Private Screenings: Television and the Female Consumer / Edition 1

Paperback (Print)
Buy Used
Buy Used from BN.com
$16.50
(Save 34%)
Item is in good condition but packaging may have signs of shelf wear/aging or torn packaging.
Condition: Used – Good details
Used and New from Other Sellers
Used and New from Other Sellers
from $1.99
Usually ships in 1-2 business days
(Save 92%)
Other sellers (Paperback)
  • All (29) from $1.99   
  • New (2) from $23.89   
  • Used (27) from $1.99   

Editorial Reviews

Publishers Weekly - Publisher's Weekly
This collection of nine essays is based on a special edition of Camera Obscura, A Journal of Feminism and Film Theory , of which Spigel is coeditor and Mann a former editor . While most essays are interesting, some contain ponderous academic language, such as George Lipsitz'sok study of the relationship between ethnic and working-class family dramas and the social and economic history of the 1950s. Others reveal intriguing research, such as Aniko Bodroghkozy's look at the late-'60s series Julia , which featured an African American woman. Bodroghkozy notes that in those politically charged days, ``racist depictions of blacks were being questioned, but sexist portrayals of women were not,'' and examines viewer mail to describe conflicting interpretations of the show. Julie D'Acci's analysis of Cagney and Lacey draws on interviews with the producers and a perusal of viewer mail to portray the ``intense public debates over various definitions of femininity,'' including questions of lesbianism and abortion rights. The book also provides a source guide to archives and museums that hold television comedies and dramas dating from 1946 to 1970. Photos not seen by PW. (July)
Read More Show Less

Product Details

  • ISBN-13: 9780816620531
  • Publisher: University of Minnesota Press
  • Publication date: 4/28/1992
  • Series: Camera Obscura Book Series
  • Edition description: New Edition
  • Edition number: 1
  • Pages: 320
  • Product dimensions: 6.00 (w) x 9.00 (h) x 0.90 (d)

Table of Contents

Introduction
Installing the Television Set: Popular Discourses on Television and Domestic Space, 1948-1955 3
The Spectacularization of Everyday Life: Recycling Hollywood Stars and Fans in Early Television Variety Shows 41
The Meaning of Memory: Family, Class, and Ethnicity in Early Network Television Programs 71
Sit-coms and Suburbs: Positioning the 1950s Homemaker 111
"Is This What You Mean by Color TV?": Race, Gender, and Contested Meanings in NBC's Julia 143
Defining Women: The Case of Cagney and Lacey 169
Kate and Allie: "New Women" and the Audience's Television Archives 203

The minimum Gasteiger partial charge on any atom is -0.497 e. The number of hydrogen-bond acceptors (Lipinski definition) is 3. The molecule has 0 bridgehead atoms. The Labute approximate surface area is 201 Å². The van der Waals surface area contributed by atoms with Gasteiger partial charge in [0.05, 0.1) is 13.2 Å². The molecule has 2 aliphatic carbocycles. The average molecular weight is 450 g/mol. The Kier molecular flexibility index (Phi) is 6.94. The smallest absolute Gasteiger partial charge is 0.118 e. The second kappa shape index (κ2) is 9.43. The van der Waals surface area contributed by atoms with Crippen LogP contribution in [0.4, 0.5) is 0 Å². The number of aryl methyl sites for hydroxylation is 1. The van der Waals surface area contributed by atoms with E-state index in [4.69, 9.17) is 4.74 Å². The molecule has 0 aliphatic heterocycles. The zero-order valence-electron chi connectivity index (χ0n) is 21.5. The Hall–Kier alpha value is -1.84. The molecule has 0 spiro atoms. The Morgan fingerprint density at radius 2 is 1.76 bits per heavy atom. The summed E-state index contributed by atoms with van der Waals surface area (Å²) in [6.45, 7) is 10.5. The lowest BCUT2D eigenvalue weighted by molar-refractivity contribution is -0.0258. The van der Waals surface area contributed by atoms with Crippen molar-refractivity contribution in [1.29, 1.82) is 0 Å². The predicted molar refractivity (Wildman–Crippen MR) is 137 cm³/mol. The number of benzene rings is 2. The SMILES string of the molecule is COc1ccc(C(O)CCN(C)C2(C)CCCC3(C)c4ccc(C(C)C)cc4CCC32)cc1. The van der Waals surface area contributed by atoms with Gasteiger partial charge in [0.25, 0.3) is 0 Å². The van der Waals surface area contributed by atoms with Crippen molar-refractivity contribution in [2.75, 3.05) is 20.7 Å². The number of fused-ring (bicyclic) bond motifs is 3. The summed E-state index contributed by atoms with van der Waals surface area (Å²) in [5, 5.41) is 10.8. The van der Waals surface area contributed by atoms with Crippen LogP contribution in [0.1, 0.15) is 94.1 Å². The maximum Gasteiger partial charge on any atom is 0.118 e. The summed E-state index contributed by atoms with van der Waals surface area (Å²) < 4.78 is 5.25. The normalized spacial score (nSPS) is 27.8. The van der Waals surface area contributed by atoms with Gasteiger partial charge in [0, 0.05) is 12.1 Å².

All's Well That Doesn't End--Soap Opera and the Marriage Motif 217
All that Television Allows: TV Melodrama, Postmodernism, and Consumer Culture 227
Source Guide to TV Family Comedy, Drama, and Serial Drama, 1946-1970 253
Contributors 279
Index 285
Read More Show Less

Customer Reviews

Be the first to write a review
( 0 )
Rating Distribution

5 Star

(0)

4 Star

(0)

3 Star

(0)

2 Star

(0)

1 Star

(0)

Your Rating:

Your Name: Create a Pen Name or

Barnes & Noble.com Review Rules

Our reader reviews allow you to share your comments on titles you liked, or didn't, with others. By submitting an online review, you are representing to Barnes & Noble.com that all information contained in your review is original and accurate in all respects, and that the submission of such content by you and the posting of such content by Barnes & Noble.com does not and will not violate the rights of any third party. Please follow the rules below to help ensure that your review can be posted.

Reviews by Our Customers Under the Age of 13

We highly value and respect everyone's opinion concerning the titles we offer. However, we cannot allow persons under the age of 13 to have accounts at BN.com or to post customer reviews. Please see our Terms of Use for more details.

What to exclude from your review:

Please do not write about reviews, commentary, or information posted on the product page. If you see any errors in the information on the product page, please send us an email.

Reviews should not contain any of the following:

  • - HTML tags, profanity, obscenities, vulgarities, or comments that defame anyone
  • - Time-sensitive information such as tour dates, signings, lectures, etc.
  • - Single-word reviews. Other people will read your review to discover why you liked or didn't like the title. Be descriptive.
  • - Comments focusing on the author or that may ruin the ending for others
  • - Phone numbers, addresses, URLs
  • - Pricing and availability information or alternative ordering information
  • - Advertisements or commercial solicitation

Reminder:

  • - By submitting a review, you grant to Barnes & Noble.com and its sublicensees the royalty-free, perpetual, irrevocable right and license to use the review in accordance with the Barnes & Noble.com Terms of Use.
  • - Barnes & Noble.com reserves the right not to post any review -- particularly those that do not follow the terms and conditions of these Rules. Barnes & Noble.com also reserves the right to remove any review at any time without notice.
  • - See Terms of Use for other conditions and disclaimers.
Search for Products You'd Like to Recommend

Recommend other products that relate to your review. Just search for them below and share!

Create a Pen Name

Your Pen Name is your unique identity on BN.com. It will appear on the reviews you write and other website activities. Your Pen Name cannot be edited, changed or deleted once submitted.

 
Your Pen Name can be any combination of alphanumeric characters (plus - and _), and must be at least two characters long.

Continue Anonymously

    If you find inappropriate content, please report it to Barnes & Noble
    Why is this product inappropriate?
    Comments (optional)